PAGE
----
the skin, you are so blinded by the sharp spray-smoke, and so deafened 
by the dashing and clashing, and tumbling and rumbling thunder, that 
your condition is far from enviable, as you cling, " lonely lover of nature," 
to a shelf by no means eminent for safety, above the horrid gulf. In 
short, it is worth walking 100 miles to behold the Fall of Foyers. 

But of all the places in Scotland, there is none perhaps, where the 
mind can be more impressed with a variety of feelings, than when visiting 
that dreadful glen " Glencoe ! " The memory reflects at once on the 
desperately bloody and diabolical plot that was transacted there, the 
greatest, the cruelest, and the most inhuman that ever stained the page of 
history. At five o'clock in the morning of 13th February 1692, the 
storm howled from cliff to cliff, the snow drifted furiously over the 
shelving slopes of these barren hills, and the wreaths settled deeply in 
the tractless valley below. The Cona flowed sluggishly on, impeded 
in its rugged course by the accumulating snow. The soldiers, like as 
many fiends of darkness, lay concealed, and under such shelter as they 
could procure. They were under the command of the perfidious Captain 
Robert Campbell of Glenlyon and others, and at the instigation of Dal- 
rymple of Stair, Breadalbane, King William, and their confederates, went 
unto the Glen some days before, and, with murderous intent, concealed 
and sheltered themselves that night in caves and crevices of the rocks, 
until the appointed hour. M'lan, the aged chief, was fast in his slumbers, 
after having treated the officers with Highland hospitality the evening 
before. At length the stipulated moment for destruction and murder had 
arrived, the command was given, and the deadly onset was made simul- 
taneously in the different hamlets of the glen. Captain Campbell, with 
a heart full of Satanic treachery, and with a barbarity which has few 
parallels in the annals of cruelty, undertook to murder his own hospitable 
landlord, the aged M'lan. Having obtained admission into the house, 
the venerable chieftain was, of course, still in bed at that dark and dismal 
hour, and while in the act of rising, to entertain, as he intended, his 
bloody visitors, he was basely fired at by two of the soldiers, and he fell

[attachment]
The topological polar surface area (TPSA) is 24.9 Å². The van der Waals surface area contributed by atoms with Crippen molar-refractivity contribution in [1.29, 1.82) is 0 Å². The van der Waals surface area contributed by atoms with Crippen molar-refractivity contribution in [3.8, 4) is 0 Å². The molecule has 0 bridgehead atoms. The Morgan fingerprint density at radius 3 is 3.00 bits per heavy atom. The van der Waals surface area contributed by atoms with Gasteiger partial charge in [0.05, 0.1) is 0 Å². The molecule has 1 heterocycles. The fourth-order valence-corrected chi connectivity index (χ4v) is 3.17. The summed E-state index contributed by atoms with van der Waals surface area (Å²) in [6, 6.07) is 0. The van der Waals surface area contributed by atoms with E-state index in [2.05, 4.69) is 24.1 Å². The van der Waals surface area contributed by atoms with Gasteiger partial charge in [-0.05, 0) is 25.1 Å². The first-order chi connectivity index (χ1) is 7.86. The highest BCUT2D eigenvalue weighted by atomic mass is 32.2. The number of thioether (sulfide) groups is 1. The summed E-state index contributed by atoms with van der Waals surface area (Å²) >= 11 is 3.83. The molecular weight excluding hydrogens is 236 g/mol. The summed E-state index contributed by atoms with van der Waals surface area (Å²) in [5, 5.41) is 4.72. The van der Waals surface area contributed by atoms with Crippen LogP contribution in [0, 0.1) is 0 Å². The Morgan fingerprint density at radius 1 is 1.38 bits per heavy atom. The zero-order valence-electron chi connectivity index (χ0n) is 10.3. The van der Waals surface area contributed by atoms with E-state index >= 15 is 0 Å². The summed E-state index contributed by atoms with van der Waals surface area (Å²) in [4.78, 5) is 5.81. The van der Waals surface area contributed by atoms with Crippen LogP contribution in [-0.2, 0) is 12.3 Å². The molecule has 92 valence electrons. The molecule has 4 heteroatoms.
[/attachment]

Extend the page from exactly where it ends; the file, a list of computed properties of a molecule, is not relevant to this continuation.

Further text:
lifeless into the arms of his wife. We cannot dwell on this scene. 
There was no house in the glen in which there were less than one or two 
murdered, and in some all. Women and children who had escaped the 
bayonets and lead of these inhuman monsters, fled to the rugged hills, 
where many of them died in the storm. It was a dreadful morning. 
Imagination still fancies that the gloomy atmosphere of that wild region is 
tainted with gunpowder smell, and that the moans of the innocent dying 
victims are still wafted upon the cold breezes of that dismal glen. 

General Stewart, in his sketches, states in regard to the late Colonel 
Campbell of Glenlyon, that he was an officer of the 42d Regiment, and 
grandson of the Captain Campbell who commanded the military at 


Glencoe. In 1771 Colonel Campbell was ordered to execute the sentence 
of a court martial on a soldier condemned to he shot. A reprieve was 
procured, but the whole ceremony of the execution was to proceed until 
the criminal was upon his knees, with a cap over his eyes, prepared to 
receive the volley. It was then that he was to be informed of his pardon, 
and no one was to be told of it previously, not even the firing party, 
whose signal to fire was the waving of a white handkerchief by the com- 
manding officer. When all was ready, and the firing party were looking 
with eager eyes for the signal, Colonel Campbell put his hand into his 
pocket for the reprieve, and on pulling it out, the white handkerchief 
accompanied it, and catching the eyes of the party, they fired, when alas ! 
the unfortunate prisoner was shot dead. Colonel Campbell, in deep 
agony, clapped his hand on his forehead, and exclaimed, " The curse of 
God and of Glencoe is here, I am an unfortunate, ruined man !" He 
instantly quitted the parade, and in a few days retired from the service. 

"We will not enlarge upon the beautiful Loch-Ness, guarded as it is by 
its mountains on either side, forming the Great Glen, of which the rotund 
" Meall-fuar-mhonaidh " is not the least conspicuous. The hills of Mona- 
liath, Strathnairn, Stratherrick, Glen-Uiquhart, LTrquhart Castle, Duncan, 
and the vitrified Craig-Phadrig, are all objects of much interest and. 
historic research. And where can be found more picturesque scenery 
than in Strathglass, Glenaffric, Strathfarrar, Falls of Kilmorack, and all 
along to the mountains and lochs of Morar, Glennevis, Glenelg, Kintail,